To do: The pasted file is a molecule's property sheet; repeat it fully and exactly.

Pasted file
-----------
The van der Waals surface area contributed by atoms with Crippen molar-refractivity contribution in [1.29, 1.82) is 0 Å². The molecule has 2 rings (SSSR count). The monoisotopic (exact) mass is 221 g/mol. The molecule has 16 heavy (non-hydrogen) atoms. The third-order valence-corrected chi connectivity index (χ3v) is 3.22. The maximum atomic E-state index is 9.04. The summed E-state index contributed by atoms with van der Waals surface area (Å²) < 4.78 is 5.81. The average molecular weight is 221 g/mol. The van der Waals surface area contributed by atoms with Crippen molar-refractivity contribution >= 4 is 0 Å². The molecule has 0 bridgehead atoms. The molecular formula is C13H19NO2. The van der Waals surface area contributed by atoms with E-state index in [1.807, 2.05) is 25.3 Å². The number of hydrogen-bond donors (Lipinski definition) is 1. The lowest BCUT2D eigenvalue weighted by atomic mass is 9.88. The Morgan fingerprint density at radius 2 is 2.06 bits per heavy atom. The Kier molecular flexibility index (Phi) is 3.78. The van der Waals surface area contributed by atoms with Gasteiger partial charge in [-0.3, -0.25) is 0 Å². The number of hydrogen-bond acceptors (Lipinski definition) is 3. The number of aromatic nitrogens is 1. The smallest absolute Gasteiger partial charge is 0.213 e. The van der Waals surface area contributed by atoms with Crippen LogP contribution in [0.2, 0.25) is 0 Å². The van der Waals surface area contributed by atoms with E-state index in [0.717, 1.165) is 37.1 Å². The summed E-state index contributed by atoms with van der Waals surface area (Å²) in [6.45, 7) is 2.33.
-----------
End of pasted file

The van der Waals surface area contributed by atoms with Crippen molar-refractivity contribution in [1.29, 1.82) is 0 Å². The molecule has 2 rings (SSSR count). The monoisotopic (exact) mass is 221 g/mol. The molecule has 16 heavy (non-hydrogen) atoms. The third-order valence-corrected chi connectivity index (χ3v) is 3.22. The maximum atomic E-state index is 9.04. The summed E-state index contributed by atoms with van der Waals surface area (Å²) < 4.78 is 5.81. The average molecular weight is 221 g/mol. The van der Waals surface area contributed by atoms with Crippen molar-refractivity contribution >= 4 is 0 Å². The molecule has 0 bridgehead atoms. The molecular formula is C13H19NO2. The van der Waals surface area contributed by atoms with E-state index in [1.807, 2.05) is 25.3 Å². The number of hydrogen-bond donors (Lipinski definition) is 1. The lowest BCUT2D eigenvalue weighted by atomic mass is 9.88. The Morgan fingerprint density at radius 2 is 2.06 bits per heavy atom. The Kier molecular flexibility index (Phi) is 3.78. The van der Waals surface area contributed by atoms with Gasteiger partial charge in [-0.3, -0.25) is 0 Å². The number of hydrogen-bond acceptors (Lipinski definition) is 3. The number of aromatic nitrogens is 1. The smallest absolute Gasteiger partial charge is 0.213 e. The van der Waals surface area contributed by atoms with Crippen LogP contribution in [0.2, 0.25) is 0 Å². The van der Waals surface area contributed by atoms with E-state index in [0.717, 1.165) is 37.1 Å². The summed E-state index contributed by atoms with van der Waals surface area (Å²) in [6.45, 7) is 2.33.